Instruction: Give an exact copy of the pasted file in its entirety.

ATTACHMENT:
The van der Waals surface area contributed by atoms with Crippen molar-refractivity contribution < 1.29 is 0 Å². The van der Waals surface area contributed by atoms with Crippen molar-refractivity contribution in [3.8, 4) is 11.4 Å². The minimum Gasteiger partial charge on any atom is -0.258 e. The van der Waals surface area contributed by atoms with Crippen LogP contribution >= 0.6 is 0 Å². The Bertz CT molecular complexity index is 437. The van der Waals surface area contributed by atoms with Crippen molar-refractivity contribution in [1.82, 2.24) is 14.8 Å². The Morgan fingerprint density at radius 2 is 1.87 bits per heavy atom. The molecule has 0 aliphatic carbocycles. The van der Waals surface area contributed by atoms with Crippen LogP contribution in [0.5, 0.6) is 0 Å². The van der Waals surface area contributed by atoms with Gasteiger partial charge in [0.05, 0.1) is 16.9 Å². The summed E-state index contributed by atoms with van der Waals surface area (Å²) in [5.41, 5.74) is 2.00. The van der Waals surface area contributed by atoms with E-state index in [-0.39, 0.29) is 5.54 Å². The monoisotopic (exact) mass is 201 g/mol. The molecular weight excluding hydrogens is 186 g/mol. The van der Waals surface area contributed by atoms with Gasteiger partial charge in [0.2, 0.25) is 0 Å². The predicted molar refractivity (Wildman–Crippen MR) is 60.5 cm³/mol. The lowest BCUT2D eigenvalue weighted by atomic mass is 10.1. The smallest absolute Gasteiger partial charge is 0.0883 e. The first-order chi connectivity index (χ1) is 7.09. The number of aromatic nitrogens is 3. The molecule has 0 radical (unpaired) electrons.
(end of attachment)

The van der Waals surface area contributed by atoms with Crippen molar-refractivity contribution < 1.29 is 0 Å². The van der Waals surface area contributed by atoms with Crippen molar-refractivity contribution in [3.8, 4) is 11.4 Å². The minimum Gasteiger partial charge on any atom is -0.258 e. The van der Waals surface area contributed by atoms with Crippen LogP contribution >= 0.6 is 0 Å². The Bertz CT molecular complexity index is 437. The van der Waals surface area contributed by atoms with Crippen molar-refractivity contribution in [1.82, 2.24) is 14.8 Å². The Morgan fingerprint density at radius 2 is 1.87 bits per heavy atom. The molecule has 0 aliphatic carbocycles. The van der Waals surface area contributed by atoms with Crippen LogP contribution in [0.5, 0.6) is 0 Å². The van der Waals surface area contributed by atoms with Gasteiger partial charge in [0.05, 0.1) is 16.9 Å². The summed E-state index contributed by atoms with van der Waals surface area (Å²) in [5.41, 5.74) is 2.00. The van der Waals surface area contributed by atoms with E-state index in [-0.39, 0.29) is 5.54 Å². The monoisotopic (exact) mass is 201 g/mol. The molecular weight excluding hydrogens is 186 g/mol. The van der Waals surface area contributed by atoms with Gasteiger partial charge in [0.2, 0.25) is 0 Å². The predicted molar refractivity (Wildman–Crippen MR) is 60.5 cm³/mol. The lowest BCUT2D eigenvalue weighted by atomic mass is 10.1. The smallest absolute Gasteiger partial charge is 0.0883 e. The first-order chi connectivity index (χ1) is 7.09. The number of aromatic nitrogens is 3. The molecule has 0 radical (unpaired) electrons.